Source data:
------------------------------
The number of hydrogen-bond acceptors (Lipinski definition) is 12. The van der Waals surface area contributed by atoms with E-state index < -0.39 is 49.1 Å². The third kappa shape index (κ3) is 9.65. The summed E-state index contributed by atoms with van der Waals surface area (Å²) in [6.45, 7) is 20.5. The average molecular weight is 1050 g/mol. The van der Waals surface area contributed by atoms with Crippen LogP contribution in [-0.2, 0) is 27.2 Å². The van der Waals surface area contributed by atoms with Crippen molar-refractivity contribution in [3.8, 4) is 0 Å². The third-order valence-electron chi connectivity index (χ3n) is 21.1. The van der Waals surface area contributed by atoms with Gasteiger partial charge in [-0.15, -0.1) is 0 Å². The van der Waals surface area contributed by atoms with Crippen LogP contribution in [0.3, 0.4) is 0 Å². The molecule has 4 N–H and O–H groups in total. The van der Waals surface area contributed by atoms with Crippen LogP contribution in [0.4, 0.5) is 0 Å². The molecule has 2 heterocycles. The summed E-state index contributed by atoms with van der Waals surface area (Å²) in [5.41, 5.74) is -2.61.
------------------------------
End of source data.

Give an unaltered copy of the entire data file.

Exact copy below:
The number of hydrogen-bond acceptors (Lipinski definition) is 12. The van der Waals surface area contributed by atoms with E-state index < -0.39 is 49.1 Å². The third kappa shape index (κ3) is 9.65. The summed E-state index contributed by atoms with van der Waals surface area (Å²) in [6.45, 7) is 20.5. The average molecular weight is 1050 g/mol. The van der Waals surface area contributed by atoms with Crippen LogP contribution in [-0.2, 0) is 27.2 Å². The van der Waals surface area contributed by atoms with Crippen molar-refractivity contribution in [3.8, 4) is 0 Å². The third-order valence-electron chi connectivity index (χ3n) is 21.1. The van der Waals surface area contributed by atoms with Gasteiger partial charge in [-0.15, -0.1) is 0 Å². The van der Waals surface area contributed by atoms with Crippen LogP contribution in [0.3, 0.4) is 0 Å². The molecule has 4 N–H and O–H groups in total. The van der Waals surface area contributed by atoms with Crippen LogP contribution in [0.4, 0.5) is 0 Å². The molecule has 2 heterocycles. The summed E-state index contributed by atoms with van der Waals surface area (Å²) in [5.41, 5.74) is -2.61.